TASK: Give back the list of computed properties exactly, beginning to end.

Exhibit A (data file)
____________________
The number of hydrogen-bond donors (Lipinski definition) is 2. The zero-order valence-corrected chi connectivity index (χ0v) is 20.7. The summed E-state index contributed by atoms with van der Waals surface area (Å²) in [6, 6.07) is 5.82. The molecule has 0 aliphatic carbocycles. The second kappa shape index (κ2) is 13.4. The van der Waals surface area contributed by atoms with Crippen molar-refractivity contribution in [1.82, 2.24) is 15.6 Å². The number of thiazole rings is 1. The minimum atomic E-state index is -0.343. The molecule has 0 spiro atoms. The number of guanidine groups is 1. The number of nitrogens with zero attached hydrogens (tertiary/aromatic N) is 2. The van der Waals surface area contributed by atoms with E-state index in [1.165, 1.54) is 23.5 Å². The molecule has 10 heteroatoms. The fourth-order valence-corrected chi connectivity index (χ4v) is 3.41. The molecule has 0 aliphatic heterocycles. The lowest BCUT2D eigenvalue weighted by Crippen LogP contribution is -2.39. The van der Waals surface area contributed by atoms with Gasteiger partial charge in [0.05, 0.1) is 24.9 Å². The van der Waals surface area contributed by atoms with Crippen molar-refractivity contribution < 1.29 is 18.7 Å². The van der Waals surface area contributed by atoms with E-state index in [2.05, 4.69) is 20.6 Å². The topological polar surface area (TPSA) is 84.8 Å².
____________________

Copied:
The number of hydrogen-bond donors (Lipinski definition) is 2. The zero-order valence-corrected chi connectivity index (χ0v) is 20.7. The summed E-state index contributed by atoms with van der Waals surface area (Å²) in [6, 6.07) is 5.82. The molecule has 0 aliphatic carbocycles. The second kappa shape index (κ2) is 13.4. The van der Waals surface area contributed by atoms with Crippen molar-refractivity contribution in [1.82, 2.24) is 15.6 Å². The number of thiazole rings is 1. The minimum atomic E-state index is -0.343. The molecule has 0 spiro atoms. The number of guanidine groups is 1. The number of nitrogens with zero attached hydrogens (tertiary/aromatic N) is 2. The van der Waals surface area contributed by atoms with E-state index in [1.165, 1.54) is 23.5 Å². The molecule has 10 heteroatoms. The fourth-order valence-corrected chi connectivity index (χ4v) is 3.41. The molecule has 0 aliphatic heterocycles. The lowest BCUT2D eigenvalue weighted by Crippen LogP contribution is -2.39. The van der Waals surface area contributed by atoms with Gasteiger partial charge in [0.05, 0.1) is 24.9 Å². The van der Waals surface area contributed by atoms with Crippen molar-refractivity contribution < 1.29 is 18.7 Å². The van der Waals surface area contributed by atoms with E-state index in [2.05, 4.69) is 20.6 Å². The topological polar surface area (TPSA) is 84.8 Å².